photo credit: Nate Watters

Kedai Makan review image

Kedai Makan


1449 E Pine St, Seattle
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Kedai Makan was once one of the highest-rated restaurants on The Infatuation Seattle. The Malaysian food here was so jaw-dropping that we once equated its majesty to that of the Grand Canyon, and we even published a whole guide to bars to grab a drink nearby while waiting for your table. That wait was worth it every time. Sitting in the cramped teal space, getting teary-eyed from raw shallots wafting through the dining room was extra-special every time. Now, we’re still crying, but for a very different reason.

In October 2022, Kedai Makan closed the doors of its charming original Capitol Hill space, leaving their cozy, steam-filled legacy behind. Now, they’re in a new location under new ownership. And the new guard certainly packs its larger digs (also on Capitol Hill). But a crowd is inevitable when you buy the rights to the Kedai Makan name and menu. Maintaining the majesty is not. 

Sometimes relocating works just fine, say if you’re The Brady Bunch trying to make a movie in Hawaii. But in this case, it doesn’t. The new Kedai Makan falls flat.

While the dining room itself is spacious, tables are crammed together. And the moment you finally sorry-whoops-pardon your way into a seat, you might have to get up again—because even though Kedai Makan is a full-service restaurant, water is awkwardly self-serve at a dispenser station. Not only that, but dishes come flying out faster than insults at a comedy roast—and sometimes the small appetizer you wanted to have first is the last plate you'll get. It’s not the most comfortable setup, but if the food were great, we wouldn’t mind.

But the food isn’t great. Sure, you can expect a similar lineup of Malaysian street favorites, from vibrant chili pan mee noodles to eggy net bread with a side of curry. And while the dinnerware is identical to the Kedai Makan of yesteryear, the food on top of those plates has lost its spark. The roti jala is dry and flakes into smithereens, and that curry is chronically broken, with pools of oil separating from otherwise-tasty dhal. The chili pan mee noodles used to dazzle us, and now they’re just bland.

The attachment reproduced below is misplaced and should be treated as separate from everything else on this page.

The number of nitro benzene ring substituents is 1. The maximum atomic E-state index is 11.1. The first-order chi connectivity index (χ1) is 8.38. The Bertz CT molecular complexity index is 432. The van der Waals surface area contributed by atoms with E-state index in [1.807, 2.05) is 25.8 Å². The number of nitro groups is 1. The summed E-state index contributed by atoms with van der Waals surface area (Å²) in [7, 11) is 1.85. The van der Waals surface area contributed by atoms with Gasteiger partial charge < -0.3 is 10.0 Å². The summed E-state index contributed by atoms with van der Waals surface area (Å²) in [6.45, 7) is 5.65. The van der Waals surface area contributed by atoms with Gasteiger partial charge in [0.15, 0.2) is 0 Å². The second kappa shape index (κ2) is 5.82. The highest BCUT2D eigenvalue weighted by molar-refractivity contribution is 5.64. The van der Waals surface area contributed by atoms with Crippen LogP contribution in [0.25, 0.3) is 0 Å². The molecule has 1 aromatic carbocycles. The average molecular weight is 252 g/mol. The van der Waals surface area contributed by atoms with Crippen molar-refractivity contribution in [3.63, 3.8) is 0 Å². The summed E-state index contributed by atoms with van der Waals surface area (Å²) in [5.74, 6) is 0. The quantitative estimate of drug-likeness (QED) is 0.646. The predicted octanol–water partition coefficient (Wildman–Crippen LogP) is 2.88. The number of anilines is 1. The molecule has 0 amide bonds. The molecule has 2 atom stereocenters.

Even though this place is still called “Kedai Makan,” this is a totally different restaurant, and we can’t recommend a full meal here. We can, however, endorse sitting at the bar for Campari-spiked jungle bird cocktails and a few snacks, like crackly chicken wings topped with a peanutty spice paste, roti baba stuffed with pork and mushrooms, or crunchy prawn crackers dunked in sweet chili mayo. But the hits stop there. 

Whether you’ve been a local fan since Kedai Makan’s start, or you’re trying it out for the first time ever, don't burst in anticipating dinner to live up to the expectations either yourself or your friends have set. All good things end, after all. 

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Food Rundown

Kedai Makan review image

photo credit: Nate Watters

Keropok Udang

No matter the iteration of Kedai Makan, these crunchy prawn crackers will always be a hit. They’re ideal for endless snacking alongside cocktails, especially thanks to the sweet chili mayo that comes on the side.

Kerabu Timun Nanas

This is a pineapple and cucumber salad with fish sauce, Thai basil, peanuts, and dried shrimp. While the little dehydrated prawn sprinkles add some nice salt and funk, we’re underwhelmed by the lack of acidity and tang that the lineup of ingredients needs.

Roti Jala

The eggy net bread is tasty, but ultimately too dry, sending crispy batter flakes flying everywhere as you handle it. Fortunately, it comes with a bowl of also-tasty dhal curry for dunking—if only it wasn’t totally broken, leaving you with dips that end up completely saturated in grease.

Roti Baba

We are into this seared bread stuffed with a mixture of pork and mushrooms—it comes with a worchestire-based dipping sauce that complements the whole thing nicely. You won't be disappointed, but it also probably won't rock your world.

Sayap Ayam Pedas

Kedai Makan’s wings consistently save the day. With crispy flour-dredged skin, juicy middle, and peanutty spice paste crumbled on top, it’s not just the best dish here. They’re some of the best wings in town. They’re highly worthy of housing at the bar by yourself with a jungle bird.

Chili Pan Mee

This is a primarily bland plate of wheat noodles with a soft egg and some scallions, but we’ll give credit where credit is due—the crumbled pork that comes on top has an uppercut of bright, meaty flavor that we wish was incorporated throughout the entire dish.

Rusuk Babi

We’re very much into the depth of flavor in these peppery, sweet pork ribs—and sometimes they're lovingly tender. But sometimes, the meat is so tough that you need a fork and knife to carve it off of the bone. Sounds like an easy fix, but the joke’s on you, because there are no table knives at Kedai Makan.

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